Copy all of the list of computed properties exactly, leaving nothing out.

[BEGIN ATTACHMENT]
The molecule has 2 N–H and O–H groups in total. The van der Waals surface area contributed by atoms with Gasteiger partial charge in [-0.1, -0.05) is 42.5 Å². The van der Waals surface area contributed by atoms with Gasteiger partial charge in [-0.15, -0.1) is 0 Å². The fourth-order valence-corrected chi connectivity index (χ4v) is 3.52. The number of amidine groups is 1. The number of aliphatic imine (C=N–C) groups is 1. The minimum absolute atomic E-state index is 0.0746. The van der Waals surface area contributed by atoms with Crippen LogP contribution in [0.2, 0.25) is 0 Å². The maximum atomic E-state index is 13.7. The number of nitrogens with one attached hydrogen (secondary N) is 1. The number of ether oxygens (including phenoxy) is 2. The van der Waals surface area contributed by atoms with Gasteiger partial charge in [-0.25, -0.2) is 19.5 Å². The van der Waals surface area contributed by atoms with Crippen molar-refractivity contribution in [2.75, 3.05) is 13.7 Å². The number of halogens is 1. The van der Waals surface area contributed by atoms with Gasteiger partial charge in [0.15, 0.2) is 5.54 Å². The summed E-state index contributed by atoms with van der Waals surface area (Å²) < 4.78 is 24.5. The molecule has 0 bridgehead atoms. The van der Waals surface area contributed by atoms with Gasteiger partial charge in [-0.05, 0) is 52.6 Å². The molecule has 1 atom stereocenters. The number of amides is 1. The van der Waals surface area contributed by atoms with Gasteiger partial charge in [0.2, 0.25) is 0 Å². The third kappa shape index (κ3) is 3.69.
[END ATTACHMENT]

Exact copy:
The molecule has 2 N–H and O–H groups in total. The van der Waals surface area contributed by atoms with Gasteiger partial charge in [-0.1, -0.05) is 42.5 Å². The van der Waals surface area contributed by atoms with Gasteiger partial charge in [-0.15, -0.1) is 0 Å². The fourth-order valence-corrected chi connectivity index (χ4v) is 3.52. The number of amidine groups is 1. The number of aliphatic imine (C=N–C) groups is 1. The minimum absolute atomic E-state index is 0.0746. The van der Waals surface area contributed by atoms with Crippen LogP contribution in [0.2, 0.25) is 0 Å². The maximum atomic E-state index is 13.7. The number of nitrogens with one attached hydrogen (secondary N) is 1. The number of ether oxygens (including phenoxy) is 2. The van der Waals surface area contributed by atoms with Gasteiger partial charge in [-0.25, -0.2) is 19.5 Å². The van der Waals surface area contributed by atoms with Crippen molar-refractivity contribution in [2.75, 3.05) is 13.7 Å². The number of halogens is 1. The van der Waals surface area contributed by atoms with Gasteiger partial charge in [0.15, 0.2) is 5.54 Å². The summed E-state index contributed by atoms with van der Waals surface area (Å²) < 4.78 is 24.5. The molecule has 0 bridgehead atoms. The van der Waals surface area contributed by atoms with Gasteiger partial charge in [-0.05, 0) is 52.6 Å². The molecule has 1 atom stereocenters. The number of amides is 1. The van der Waals surface area contributed by atoms with Gasteiger partial charge in [0.2, 0.25) is 0 Å². The third kappa shape index (κ3) is 3.69.